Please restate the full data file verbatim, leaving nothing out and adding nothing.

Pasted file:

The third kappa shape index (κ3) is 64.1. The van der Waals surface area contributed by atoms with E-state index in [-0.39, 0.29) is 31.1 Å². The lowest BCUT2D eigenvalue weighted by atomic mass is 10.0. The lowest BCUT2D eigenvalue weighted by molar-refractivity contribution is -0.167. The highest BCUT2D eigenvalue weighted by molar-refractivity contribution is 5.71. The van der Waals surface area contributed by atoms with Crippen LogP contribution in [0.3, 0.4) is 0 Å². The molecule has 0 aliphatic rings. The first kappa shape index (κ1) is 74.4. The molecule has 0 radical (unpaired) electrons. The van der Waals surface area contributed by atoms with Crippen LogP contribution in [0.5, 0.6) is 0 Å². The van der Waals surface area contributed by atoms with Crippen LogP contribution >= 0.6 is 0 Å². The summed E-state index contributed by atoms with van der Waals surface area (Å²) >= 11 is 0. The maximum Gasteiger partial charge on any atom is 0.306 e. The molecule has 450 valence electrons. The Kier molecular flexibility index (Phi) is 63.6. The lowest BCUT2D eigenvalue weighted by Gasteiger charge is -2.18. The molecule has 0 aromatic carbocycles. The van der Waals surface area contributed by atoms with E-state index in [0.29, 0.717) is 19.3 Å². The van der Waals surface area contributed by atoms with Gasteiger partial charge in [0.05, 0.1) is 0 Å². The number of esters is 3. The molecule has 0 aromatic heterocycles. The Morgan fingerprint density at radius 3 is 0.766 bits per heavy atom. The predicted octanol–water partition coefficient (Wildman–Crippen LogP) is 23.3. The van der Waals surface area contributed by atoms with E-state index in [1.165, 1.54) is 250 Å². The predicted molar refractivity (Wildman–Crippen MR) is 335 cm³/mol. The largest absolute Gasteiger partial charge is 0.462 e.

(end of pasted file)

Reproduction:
The third kappa shape index (κ3) is 64.1. The van der Waals surface area contributed by atoms with E-state index in [-0.39, 0.29) is 31.1 Å². The lowest BCUT2D eigenvalue weighted by atomic mass is 10.0. The lowest BCUT2D eigenvalue weighted by molar-refractivity contribution is -0.167. The highest BCUT2D eigenvalue weighted by molar-refractivity contribution is 5.71. The van der Waals surface area contributed by atoms with Crippen LogP contribution in [0.3, 0.4) is 0 Å². The molecule has 0 aliphatic rings. The first kappa shape index (κ1) is 74.4. The molecule has 0 radical (unpaired) electrons. The van der Waals surface area contributed by atoms with Crippen LogP contribution in [0.5, 0.6) is 0 Å². The van der Waals surface area contributed by atoms with Crippen LogP contribution >= 0.6 is 0 Å². The summed E-state index contributed by atoms with van der Waals surface area (Å²) >= 11 is 0. The maximum Gasteiger partial charge on any atom is 0.306 e. The molecule has 450 valence electrons. The Kier molecular flexibility index (Phi) is 63.6. The lowest BCUT2D eigenvalue weighted by Gasteiger charge is -2.18. The molecule has 0 aromatic carbocycles. The van der Waals surface area contributed by atoms with E-state index in [0.29, 0.717) is 19.3 Å². The van der Waals surface area contributed by atoms with Gasteiger partial charge in [0.05, 0.1) is 0 Å². The number of esters is 3. The molecule has 0 aromatic heterocycles. The Morgan fingerprint density at radius 3 is 0.766 bits per heavy atom. The predicted octanol–water partition coefficient (Wildman–Crippen LogP) is 23.3. The van der Waals surface area contributed by atoms with E-state index in [1.165, 1.54) is 250 Å². The predicted molar refractivity (Wildman–Crippen MR) is 335 cm³/mol. The largest absolute Gasteiger partial charge is 0.462 e.